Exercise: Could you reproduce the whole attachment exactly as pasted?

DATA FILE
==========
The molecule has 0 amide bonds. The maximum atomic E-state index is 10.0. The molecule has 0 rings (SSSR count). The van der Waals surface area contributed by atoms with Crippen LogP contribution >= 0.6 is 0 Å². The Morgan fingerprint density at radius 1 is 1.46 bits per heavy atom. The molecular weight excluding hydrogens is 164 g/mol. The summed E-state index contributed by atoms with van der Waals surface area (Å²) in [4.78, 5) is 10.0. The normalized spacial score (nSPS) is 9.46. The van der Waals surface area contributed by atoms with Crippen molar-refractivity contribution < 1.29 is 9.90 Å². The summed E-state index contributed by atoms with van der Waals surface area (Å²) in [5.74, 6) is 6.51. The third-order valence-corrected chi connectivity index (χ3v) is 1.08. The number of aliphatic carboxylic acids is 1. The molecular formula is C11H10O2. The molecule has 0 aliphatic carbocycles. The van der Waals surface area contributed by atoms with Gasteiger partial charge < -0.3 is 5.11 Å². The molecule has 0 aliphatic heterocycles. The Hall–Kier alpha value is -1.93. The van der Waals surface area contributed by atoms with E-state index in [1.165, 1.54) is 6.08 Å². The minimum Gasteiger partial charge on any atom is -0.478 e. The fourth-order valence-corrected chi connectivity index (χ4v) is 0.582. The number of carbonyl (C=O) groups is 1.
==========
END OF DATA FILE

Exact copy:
The molecule has 0 amide bonds. The maximum atomic E-state index is 10.0. The molecule has 0 rings (SSSR count). The van der Waals surface area contributed by atoms with Crippen LogP contribution >= 0.6 is 0 Å². The Morgan fingerprint density at radius 1 is 1.46 bits per heavy atom. The molecular weight excluding hydrogens is 164 g/mol. The summed E-state index contributed by atoms with van der Waals surface area (Å²) in [4.78, 5) is 10.0. The normalized spacial score (nSPS) is 9.46. The van der Waals surface area contributed by atoms with Crippen molar-refractivity contribution < 1.29 is 9.90 Å². The summed E-state index contributed by atoms with van der Waals surface area (Å²) in [5.74, 6) is 6.51. The third-order valence-corrected chi connectivity index (χ3v) is 1.08. The number of aliphatic carboxylic acids is 1. The molecular formula is C11H10O2. The molecule has 0 aliphatic carbocycles. The van der Waals surface area contributed by atoms with Gasteiger partial charge < -0.3 is 5.11 Å². The molecule has 0 aliphatic heterocycles. The Hall–Kier alpha value is -1.93. The van der Waals surface area contributed by atoms with E-state index in [1.165, 1.54) is 6.08 Å². The minimum Gasteiger partial charge on any atom is -0.478 e. The fourth-order valence-corrected chi connectivity index (χ4v) is 0.582. The number of carbonyl (C=O) groups is 1.